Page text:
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Global Perspectives on DEI: Women in STEM in Higher Education

By Mishal Syed and Dr. Anita Kreide

Diversity, equity, and inclusion (DEI) has become the focus of numerous organizations and is a newly formed committee for the California Association of Science Educators (CASE). In the US, efforts to improve diversity have largely focused on the inclusion of women in Science, Technology, Engineering, and Mathematics (STEM), as American women are notoriously underrepresented in collegiate physical science fields. Western educators and policymakers have a tendency to assume the gender gap is universal—that women in all areas, across all populations, lack the ability or desire to pursue science. 

Surprisingly, research shows that women in the Middle East and North Africa (MENA) region earn science and engineering degrees at the same or higher rates than their male peers; this has important implications for Western interpretations of gender disparity. 

Context: Western Ethnocentrism and  American Exceptionalism
Western ethnocentrism (the evaluation of other countries and cultures based on Western standards and assumptions) results in the commonly held belief that the America’s education system is the default, or even best case scenario, and that women elsewhere—particularly in predominantly Muslim regions—are worse off academically.

The assumption of American education structures as the default or special has been broadly defined by Pew Research Center as “American exceptionalism,” or the way that “Americans view themselves, their country, and the world in ways that reflect potentially unbridgeable, persistent gaps in opinions on important issues” (Rosentiel, 2006). Another term for this phenomenon is “Americentrism”. 

This article will explore research regarding women in STEM from the Western lens, and then introduce data from the MENA region as a means of expanding discourse surrounding diversity.

Western Research on Gender Inequality
In the United States, women are substantially underrepresented in collegiate physical science fields. According to the Pew Research Center, women earned, “...between 36 and 40 percent of degrees awarded in the physical sciences across all degree levels in the 2017-2018 academic year.” Women earn a similar proportion of math degrees (42 and 36 percent of bachelor’s and master’s degrees, respectively). Though American universities have dedicated substantial resources to improving women’s participation in STEM, women remain underrepresented (Fry, 2021).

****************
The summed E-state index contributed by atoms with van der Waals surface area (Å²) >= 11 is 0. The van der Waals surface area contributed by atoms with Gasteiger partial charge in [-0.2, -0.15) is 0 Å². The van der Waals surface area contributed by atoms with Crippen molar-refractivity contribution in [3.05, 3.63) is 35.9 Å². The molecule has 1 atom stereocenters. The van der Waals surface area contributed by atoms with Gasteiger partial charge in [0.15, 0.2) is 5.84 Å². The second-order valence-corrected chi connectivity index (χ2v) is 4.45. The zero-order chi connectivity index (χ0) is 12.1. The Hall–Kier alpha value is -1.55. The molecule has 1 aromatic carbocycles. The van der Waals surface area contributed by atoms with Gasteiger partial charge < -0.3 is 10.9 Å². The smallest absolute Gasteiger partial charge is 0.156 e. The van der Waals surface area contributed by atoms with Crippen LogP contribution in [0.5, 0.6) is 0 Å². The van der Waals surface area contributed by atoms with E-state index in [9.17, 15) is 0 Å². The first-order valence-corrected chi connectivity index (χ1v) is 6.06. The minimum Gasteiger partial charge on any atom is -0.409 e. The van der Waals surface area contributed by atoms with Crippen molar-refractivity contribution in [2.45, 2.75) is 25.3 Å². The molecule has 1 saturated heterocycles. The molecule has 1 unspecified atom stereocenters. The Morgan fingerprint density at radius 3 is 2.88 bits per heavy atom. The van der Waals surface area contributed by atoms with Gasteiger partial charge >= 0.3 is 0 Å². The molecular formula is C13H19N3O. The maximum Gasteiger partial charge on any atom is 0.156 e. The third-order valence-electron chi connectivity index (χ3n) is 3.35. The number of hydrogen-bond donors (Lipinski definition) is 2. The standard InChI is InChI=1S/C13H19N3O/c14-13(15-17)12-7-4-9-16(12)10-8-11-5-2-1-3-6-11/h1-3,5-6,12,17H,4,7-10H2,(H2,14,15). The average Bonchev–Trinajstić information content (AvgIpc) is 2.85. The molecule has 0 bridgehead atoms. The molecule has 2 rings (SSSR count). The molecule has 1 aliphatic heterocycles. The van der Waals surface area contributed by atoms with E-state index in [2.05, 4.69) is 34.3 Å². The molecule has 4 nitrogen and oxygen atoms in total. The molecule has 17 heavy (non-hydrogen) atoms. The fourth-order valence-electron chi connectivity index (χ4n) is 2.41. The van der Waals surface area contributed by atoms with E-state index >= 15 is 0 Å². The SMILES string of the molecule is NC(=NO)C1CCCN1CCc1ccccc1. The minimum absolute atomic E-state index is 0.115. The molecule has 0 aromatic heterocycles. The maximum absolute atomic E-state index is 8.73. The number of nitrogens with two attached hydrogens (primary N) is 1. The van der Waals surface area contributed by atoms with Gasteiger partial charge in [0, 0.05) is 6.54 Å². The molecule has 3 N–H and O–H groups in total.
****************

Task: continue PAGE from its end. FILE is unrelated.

Western educators and researchers, as well as the general population, have posited various interpretations and explanations for gender disparity in STEM. Researchers cite stereotype, threat, discrimination, a lack of exposure to science, and negative self-perception as the primary reasons for these inequalities. Smeding (2012) states that, “...gender-STEM stereotypes have the potential to undermine girls’ and women’s self-perceptions of ability, performance, and interest in pursuing a career in [STEM] disciplines,” while Blackburn (2017) mentions that a significant barrier to women’s participation in STEM programs is the scientific field’s, “...occupational segregation and affiliated [stereotyping].” Blackburn emphasizes the way that a “chilly climate” in the workplace or classroom, which includes both overt and subtle forms of gender discrimination, can result in a “stifling” environment that discourages women from pursuing science (Blackburn, 2017, p. 243). 

Women who do succeed in STEM fields in the West typically have access to high institutional support. Their ability to persist in STEM fields has, “...been linked to…internal motivation…career adaptability…support from advisors…[and] adequate pre-college education” (Blackburn, 2017, p. 242). Other factors that support women’s inclusion are the availability of relevant student organizations, accessible undergraduate research programs, and institutions with a “robust community of STEM students” (Blackburn, 2017, p. 242).

It should be noted that American women are not necessarily underrepresented in STEM overall; they currently earn over half of life science (biological sciences and chemistry) degrees, and nearly 60% of bachelor’s degrees overall (Kahn & Ginther, 2017). Female underrepresentation is specific to physical science and engineering. This suggests that women are more likely to persist in STEM subfields that are directly linked to healthcare professions and have a clearly defined “helping society” component.

Responses to Inequality in Western Discourse